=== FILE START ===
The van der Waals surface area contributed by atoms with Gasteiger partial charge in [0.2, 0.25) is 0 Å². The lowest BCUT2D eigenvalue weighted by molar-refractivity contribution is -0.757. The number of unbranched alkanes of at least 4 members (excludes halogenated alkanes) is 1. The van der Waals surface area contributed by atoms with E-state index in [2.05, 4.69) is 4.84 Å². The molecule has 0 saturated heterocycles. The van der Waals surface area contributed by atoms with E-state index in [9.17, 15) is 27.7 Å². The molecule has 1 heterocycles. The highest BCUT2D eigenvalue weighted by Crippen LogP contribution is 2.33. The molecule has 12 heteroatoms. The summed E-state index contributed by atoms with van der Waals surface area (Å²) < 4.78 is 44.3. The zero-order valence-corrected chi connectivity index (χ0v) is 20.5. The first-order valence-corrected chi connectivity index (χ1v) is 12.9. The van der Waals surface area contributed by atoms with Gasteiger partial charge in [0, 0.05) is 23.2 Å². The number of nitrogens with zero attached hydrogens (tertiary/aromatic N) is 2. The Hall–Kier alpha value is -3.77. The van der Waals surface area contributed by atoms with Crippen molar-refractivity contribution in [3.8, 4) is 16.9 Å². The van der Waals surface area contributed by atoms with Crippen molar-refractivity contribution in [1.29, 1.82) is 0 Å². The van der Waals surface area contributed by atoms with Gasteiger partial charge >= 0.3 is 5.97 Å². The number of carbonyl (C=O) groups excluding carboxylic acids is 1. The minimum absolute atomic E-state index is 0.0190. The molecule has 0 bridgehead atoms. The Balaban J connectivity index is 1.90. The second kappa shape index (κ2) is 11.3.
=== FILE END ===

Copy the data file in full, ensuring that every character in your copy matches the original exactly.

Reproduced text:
The van der Waals surface area contributed by atoms with Gasteiger partial charge in [0.2, 0.25) is 0 Å². The lowest BCUT2D eigenvalue weighted by molar-refractivity contribution is -0.757. The number of unbranched alkanes of at least 4 members (excludes halogenated alkanes) is 1. The van der Waals surface area contributed by atoms with E-state index in [2.05, 4.69) is 4.84 Å². The molecule has 0 saturated heterocycles. The van der Waals surface area contributed by atoms with E-state index in [9.17, 15) is 27.7 Å². The molecule has 1 heterocycles. The highest BCUT2D eigenvalue weighted by Crippen LogP contribution is 2.33. The molecule has 12 heteroatoms. The summed E-state index contributed by atoms with van der Waals surface area (Å²) < 4.78 is 44.3. The zero-order valence-corrected chi connectivity index (χ0v) is 20.5. The first-order valence-corrected chi connectivity index (χ1v) is 12.9. The van der Waals surface area contributed by atoms with Gasteiger partial charge in [0, 0.05) is 23.2 Å². The number of nitrogens with zero attached hydrogens (tertiary/aromatic N) is 2. The Hall–Kier alpha value is -3.77. The van der Waals surface area contributed by atoms with Crippen molar-refractivity contribution in [3.8, 4) is 16.9 Å². The van der Waals surface area contributed by atoms with Crippen molar-refractivity contribution in [1.29, 1.82) is 0 Å². The van der Waals surface area contributed by atoms with Gasteiger partial charge >= 0.3 is 5.97 Å². The number of carbonyl (C=O) groups excluding carboxylic acids is 1. The minimum absolute atomic E-state index is 0.0190. The molecule has 0 bridgehead atoms. The Balaban J connectivity index is 1.90. The second kappa shape index (κ2) is 11.3.